My alarm woke me up to the Barenaked Ladies’ cover of “Fight the Power” this morning, so clearly this means I will have a great day.
There was some extreme unpleasantness at work on Wednesday. The tears shed below weren’t ones of frustration so much as they were tears of utter humiliation – without going into too many details, I was ripped a fresh and shiny hole by a fellow manager via conference call, in front of a large room of people .. for two hours straight.
When everything was said and done, I steamed and stewed and yeah, I cried in a bathroom stall. I’m at the tail end of a huge project and I’m just as stressed as the next person – look at my calendar below; that one is fake but my real calendar is actually worse and not coloured like a pinata – but this was a verbal lashing the likes of which I hadn’t received in a very long time. Hindsight has shown me several ways I could have better dealt with the situation other than my chosen method of “utterly freeze and lose my focus”, but now I know what to expect and you know what it is they say about knowing: it is half the battle.
I’d feel better if I were armed with red or blue lasers, though.
After my tears had dried and my nose stopped glowing, I paced around the Lab for a bit. I was fine with keeping everything to myself until I walked through one of the departments that had been witness to the brutality of the verbal lashing – people were asking me if I was okay, and what was the deal with that, and boy he sure was angry, and and and –
It made me realize that I didn’t care (much, after I cried it out) that he had yelled at me over things I can’t control (seriously; I have NO SAY in whether or not a Microsoft product will work in Firefox and no amount of screaming is going to change my lack of power over Bill Gates) but rather that he had done so in front of SO MANY PEOPLE – 5 departments I work closely with were all represented in that room by multiple co-workers, in addition to the new girl I was training that had started that morning. Yell at me privately if you’re upset that I can’t strip a mandatory field out of the software, but don’t humiliate me like that in front of my minions. It is Not Cool.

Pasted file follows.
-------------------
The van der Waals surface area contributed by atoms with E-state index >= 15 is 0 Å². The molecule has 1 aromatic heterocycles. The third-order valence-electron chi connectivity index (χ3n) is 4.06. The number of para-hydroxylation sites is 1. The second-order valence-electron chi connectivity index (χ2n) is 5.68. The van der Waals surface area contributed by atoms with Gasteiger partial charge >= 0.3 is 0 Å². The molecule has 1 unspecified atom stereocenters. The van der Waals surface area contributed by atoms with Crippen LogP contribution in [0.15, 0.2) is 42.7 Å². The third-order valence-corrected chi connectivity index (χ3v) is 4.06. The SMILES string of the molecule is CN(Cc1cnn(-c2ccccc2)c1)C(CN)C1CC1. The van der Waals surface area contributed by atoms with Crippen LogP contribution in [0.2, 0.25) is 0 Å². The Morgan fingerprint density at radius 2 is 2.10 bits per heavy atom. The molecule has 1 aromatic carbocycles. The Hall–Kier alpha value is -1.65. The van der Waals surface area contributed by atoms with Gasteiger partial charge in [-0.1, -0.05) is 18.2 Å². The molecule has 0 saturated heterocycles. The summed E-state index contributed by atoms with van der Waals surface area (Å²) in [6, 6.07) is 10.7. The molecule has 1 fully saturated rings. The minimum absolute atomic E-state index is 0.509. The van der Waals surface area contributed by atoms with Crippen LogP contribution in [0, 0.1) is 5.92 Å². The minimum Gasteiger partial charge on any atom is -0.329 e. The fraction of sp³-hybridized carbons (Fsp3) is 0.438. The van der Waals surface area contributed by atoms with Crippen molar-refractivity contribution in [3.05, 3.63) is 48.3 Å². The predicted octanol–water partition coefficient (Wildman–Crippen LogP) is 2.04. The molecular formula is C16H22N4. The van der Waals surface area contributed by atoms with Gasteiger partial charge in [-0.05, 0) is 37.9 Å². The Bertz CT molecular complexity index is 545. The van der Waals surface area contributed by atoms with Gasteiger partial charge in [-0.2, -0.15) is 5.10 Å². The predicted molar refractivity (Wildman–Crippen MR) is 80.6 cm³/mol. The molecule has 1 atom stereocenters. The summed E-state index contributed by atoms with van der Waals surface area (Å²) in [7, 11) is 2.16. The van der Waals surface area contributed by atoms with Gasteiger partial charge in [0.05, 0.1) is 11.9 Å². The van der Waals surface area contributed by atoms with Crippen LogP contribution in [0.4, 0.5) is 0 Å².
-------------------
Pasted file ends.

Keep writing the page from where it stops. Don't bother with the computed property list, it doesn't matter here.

So, I went to my boss. I had previously gone to him and offered him a puppy if I never had to work with the Nasty Man again, to which he laughed – he had heard it was a rough session, but that was it. When I went back a second time, I expressed my extreme displeasure that Nasty Man had done this in front of so many others and shared a few things that were said. He was disgusted, and suggested we immediately go see Vice President and let him know – so we did. VP was even MORE displeased, and apologized for Nasty Man’s behaviour, assured me that I was doing a great job, and said he would be dealing with it the next day.
As soon as I got to work yesterday, HR came to see me. VP had gone to her right after our conversation and relayed the situation, and she wanted to let me know something that floored me:
They had my back.
My back hasn’t been had in a very, very long time. Through all my years at Space Stations 1 and 2 I sometimes had a person going to bat for me, but ultimately my choices were to take the abuse or leave. Illegal practices? Name calling? Telling me that customers complained about my work because you needed something to reprimand me for? Lying to my face about my job? Taking credit for my work? Too bad, so sad. I was a contractor, a commodity, a replaceable (except not) drone – if you don’t like being treated like garbage, you’re in the wrong industry (said industry being any industry). If you complain, we’ll get rid of you.
Maybe this is completely standard, but to me it’s like winning a fabulous prize. Someone did something really, really nasty and I rightfully brought it up to my boss – and now there are consequences. Not for me, even, but for the Nasty Man. This is nothing short of incredible to me – you mean people are held responsible for their actions? You don’t condone abuse or humiliation as a tactic? Someone cares that I was upset and they’re doing something about it?!
Colour me completely floored, and very grateful. The word had gotten out – the people in the room told their managers – and my co-workers are coming around to say they’re sorry for what happened and they think I’m super. This, too, is great – as of Wednesday afternoon, I had pretty much lost any confidence I had that I knew what I was doing and was at all good at my job. That confidence is starting to come back though, and I’m fairly certain I’ll be back to my unorthodox methods in no time – like today, when I have to break the news of a process change to the team but I am plying them with a pizza lunch first.
It feels good to have my back be had.